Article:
Important Changes for US Tax Filers

You may have missed it, but on Friday, July 31st, President Obama signed into law the bill H.R. 3236, or “The Surface Transportation and Veterans Health Care Choice Improvement Act”. I’m sure you are wondering, much as we did, what a bill, enacted to provide an extension of federal-aid for highway safety and further resource flexibility of health care services for veterans in the United States, has to do with US taxes.

The answer? A lot.

Hidden within this legislation, the bill made a number of changes to tax and report filing dates. Even more importantly for our clients, it changed the filing deadline for the FinCen114 Form, commonly referred to as the “FBAR”.

The FBAR, formerly due by June 30th each year, will now be due April 15th, coinciding with the normal annual due date for individual tax returns of those residing in the United States. Also new is the fact that the due date for filing FBARs can be extended for a 6-month period to October 15th.

But there were also other important changes or revisions to U.S. tax filing deadlines as well as on rules regarding inherited property within this Act that may be of importance to our readers. Here are a few quick bullet points on the key changes:

  • FBARs are now due on April 15th, but the FBAR filing deadline can be extended to October 15th.
  • Partnership tax returns are due by March 15th, NOT April 15th as in the past. If your partnership isn’t on a calendar year, the return is due on the 15th day of the third month following the close of your tax year.
  • C Corporation tax returns are due April 15th, NOT March 15th. For non-calendar years, it is due on the 15th day of the fourth month following the close of the tax year.
  • S Corporation tax returns remain unchanged—they are still due March 15th, or the third month following the close of the taxable year.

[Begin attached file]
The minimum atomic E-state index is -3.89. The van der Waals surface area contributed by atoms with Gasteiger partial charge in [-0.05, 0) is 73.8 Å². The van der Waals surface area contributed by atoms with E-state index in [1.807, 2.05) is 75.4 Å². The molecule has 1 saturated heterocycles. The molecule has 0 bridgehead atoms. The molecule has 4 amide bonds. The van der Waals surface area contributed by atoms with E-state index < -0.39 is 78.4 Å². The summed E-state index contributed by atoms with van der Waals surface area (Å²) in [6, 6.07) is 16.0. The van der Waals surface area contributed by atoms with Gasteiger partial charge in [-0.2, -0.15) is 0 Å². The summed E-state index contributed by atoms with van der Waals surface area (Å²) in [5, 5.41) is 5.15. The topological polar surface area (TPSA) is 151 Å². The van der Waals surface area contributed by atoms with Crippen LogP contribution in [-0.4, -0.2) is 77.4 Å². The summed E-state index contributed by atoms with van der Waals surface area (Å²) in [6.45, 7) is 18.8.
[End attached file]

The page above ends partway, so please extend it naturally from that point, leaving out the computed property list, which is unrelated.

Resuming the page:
• In the case of property received from a decedent, the “step-up” in cost basis for appreciated property would apply only to property whose inclusion in the decedent’s estate increased the US estate tax liability on the estate.

For more information and detail on these important changes, please find a copy of an article written by Baker McKenzie on the subject (click here to read).

We hope you find this information of interest and strongly recommend that US taxpayers share this with their CPAs and estate planners. Not only is this information important in preparation for next year’s FBARs, but in the case of the revised cost basis rules on inherited property, it could have an impact on your current estate plan. We’d like to remind you that BFI can draw from the expertise of a network of legal advisors and estate planners in the event you may need to review your current situation.

We will certainly send a reminder early next year for the benefit of those having to file FBARs.

With warm regards from an even warmer Switzerland,

Bernarda Pesantez

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